Obama equivicates and prevaricates, so it is no surprise that his word is questioned and the questions remain unanswered.

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posted September 23, 2008 at 9:59 pm

I say it’s two things: First, the Internet has contributed to the spread of a lot of information about Obama’s Muslim connections, as per previous commenters. Second, people don’t seem to understand that having a lot of familial Muslim connections is not the same thing as being a Muslim, and evidently the Internet is not correcting this error.
I will say, as a Christian, that while I understand Obama is not a Muslim, and I understand that he professes Christianity, I have great difficulty believing that his beliefs are authentically Christian.

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posted September 23, 2008 at 11:47 pm

Obama may not be a Muslim but he settled in a “Christian” Black Nationalist church that sounds like the Nation of Islam. In addition his “mentor”, Rev. Wright, gave an award to the Nation of Islam leader and traveled to meet Quadifi with Farrahakan. Obama’s mentor Rev. was a Muslim before he went to study Christian theology. Both of Obama’s fathers were Muslims. Obama said in a interview, that the prettiest sound was the Muslim call to prayer. He was registered as a Muslim in his Indonesian school.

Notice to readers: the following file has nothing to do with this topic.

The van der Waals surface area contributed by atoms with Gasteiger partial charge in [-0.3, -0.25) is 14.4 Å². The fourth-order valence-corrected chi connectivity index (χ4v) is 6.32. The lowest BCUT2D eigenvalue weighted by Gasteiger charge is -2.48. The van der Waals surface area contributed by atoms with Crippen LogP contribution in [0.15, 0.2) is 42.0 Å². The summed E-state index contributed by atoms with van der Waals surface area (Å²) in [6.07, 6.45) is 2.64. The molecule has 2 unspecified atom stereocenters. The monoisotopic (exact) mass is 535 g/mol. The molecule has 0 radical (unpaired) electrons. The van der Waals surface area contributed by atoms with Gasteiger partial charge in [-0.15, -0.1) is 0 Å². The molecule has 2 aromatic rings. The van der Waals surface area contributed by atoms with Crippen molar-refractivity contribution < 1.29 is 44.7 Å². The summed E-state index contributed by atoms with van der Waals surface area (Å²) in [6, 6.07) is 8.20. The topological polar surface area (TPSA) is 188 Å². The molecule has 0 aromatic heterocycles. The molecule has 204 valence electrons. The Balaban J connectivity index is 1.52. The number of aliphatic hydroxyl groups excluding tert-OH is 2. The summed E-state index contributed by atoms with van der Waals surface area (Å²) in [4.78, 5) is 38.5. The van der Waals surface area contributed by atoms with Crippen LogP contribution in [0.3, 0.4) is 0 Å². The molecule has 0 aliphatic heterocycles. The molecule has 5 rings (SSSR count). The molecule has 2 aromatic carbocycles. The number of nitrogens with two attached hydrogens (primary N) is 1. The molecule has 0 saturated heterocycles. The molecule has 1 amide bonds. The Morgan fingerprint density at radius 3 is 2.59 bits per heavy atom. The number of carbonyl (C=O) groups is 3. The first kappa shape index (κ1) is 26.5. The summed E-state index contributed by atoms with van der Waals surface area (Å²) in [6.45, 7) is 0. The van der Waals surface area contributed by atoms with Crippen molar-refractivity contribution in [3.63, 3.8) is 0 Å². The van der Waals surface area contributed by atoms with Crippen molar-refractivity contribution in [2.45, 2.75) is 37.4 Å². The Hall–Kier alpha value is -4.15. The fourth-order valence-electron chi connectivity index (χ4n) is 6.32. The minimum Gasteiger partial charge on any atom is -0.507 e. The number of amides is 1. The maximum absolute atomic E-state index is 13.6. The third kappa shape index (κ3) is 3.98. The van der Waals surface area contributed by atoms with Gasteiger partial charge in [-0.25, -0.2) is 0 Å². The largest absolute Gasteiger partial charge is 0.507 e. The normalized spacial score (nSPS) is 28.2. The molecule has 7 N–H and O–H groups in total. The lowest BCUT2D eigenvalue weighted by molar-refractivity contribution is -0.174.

I think Obama is very comfortable in the Muslim ideology. He only relates to Christianity in terms of the communist invention – liberation theology. According to Obama, “giving” to the government through mandatory alms aka, taxation, is a Christian donation to the “poor.” I don’t know what or who Obama is and neither does the editor.

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Reader John

posted September 24, 2008 at 6:55 am

I wonder if reality is so complex that we just cannot wrap our minds around it and retreat into biased ghettos – conservative talk radio, WND, Daily Kos, etc. – in emotional self defense?
I note a similar tendency, in the comments here but also out in the real world, to deny the schismatic divisions of Christianity by labeling some Christians as not Christians at all.
Barack Obama unequivocally professes to be a Christian. He also appears not to be hostile to Islam, with which (if not in which) he grew up. To be certain, his UCC denominational ties were at or near the leftmost boundary of liberal Christianity, and the Black Liberation Theology thing is well out of the mainstream, too – but what of it? The Protestant Reformers opened Pandora’s Box, and before they died they were anathematizing Anabaptists and others who took their “sola” principles and ran off in a different direction with them. Denominations, sects, cults and personal “independent” fiefdoms have but multiplying ever since.